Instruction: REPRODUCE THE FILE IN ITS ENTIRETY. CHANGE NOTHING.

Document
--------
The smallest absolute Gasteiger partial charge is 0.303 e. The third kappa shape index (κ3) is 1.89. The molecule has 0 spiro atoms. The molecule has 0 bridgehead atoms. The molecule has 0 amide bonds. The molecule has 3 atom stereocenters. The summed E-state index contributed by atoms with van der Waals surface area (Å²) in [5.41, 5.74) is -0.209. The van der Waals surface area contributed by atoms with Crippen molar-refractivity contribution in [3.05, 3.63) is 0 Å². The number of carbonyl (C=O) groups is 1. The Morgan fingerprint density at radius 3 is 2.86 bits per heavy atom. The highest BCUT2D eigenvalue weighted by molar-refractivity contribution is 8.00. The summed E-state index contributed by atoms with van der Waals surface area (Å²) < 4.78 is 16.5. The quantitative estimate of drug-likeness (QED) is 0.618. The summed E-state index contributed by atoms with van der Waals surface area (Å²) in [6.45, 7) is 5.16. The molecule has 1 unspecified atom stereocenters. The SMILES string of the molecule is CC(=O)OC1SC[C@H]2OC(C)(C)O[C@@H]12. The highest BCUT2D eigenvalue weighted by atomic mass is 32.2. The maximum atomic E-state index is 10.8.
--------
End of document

The smallest absolute Gasteiger partial charge is 0.303 e. The third kappa shape index (κ3) is 1.89. The molecule has 0 spiro atoms. The molecule has 0 bridgehead atoms. The molecule has 0 amide bonds. The molecule has 3 atom stereocenters. The summed E-state index contributed by atoms with van der Waals surface area (Å²) in [5.41, 5.74) is -0.209. The van der Waals surface area contributed by atoms with Crippen molar-refractivity contribution in [3.05, 3.63) is 0 Å². The number of carbonyl (C=O) groups is 1. The Morgan fingerprint density at radius 3 is 2.86 bits per heavy atom. The highest BCUT2D eigenvalue weighted by molar-refractivity contribution is 8.00. The summed E-state index contributed by atoms with van der Waals surface area (Å²) < 4.78 is 16.5. The quantitative estimate of drug-likeness (QED) is 0.618. The summed E-state index contributed by atoms with van der Waals surface area (Å²) in [6.45, 7) is 5.16. The molecule has 1 unspecified atom stereocenters. The SMILES string of the molecule is CC(=O)OC1SC[C@H]2OC(C)(C)O[C@@H]12. The highest BCUT2D eigenvalue weighted by atomic mass is 32.2. The maximum atomic E-state index is 10.8.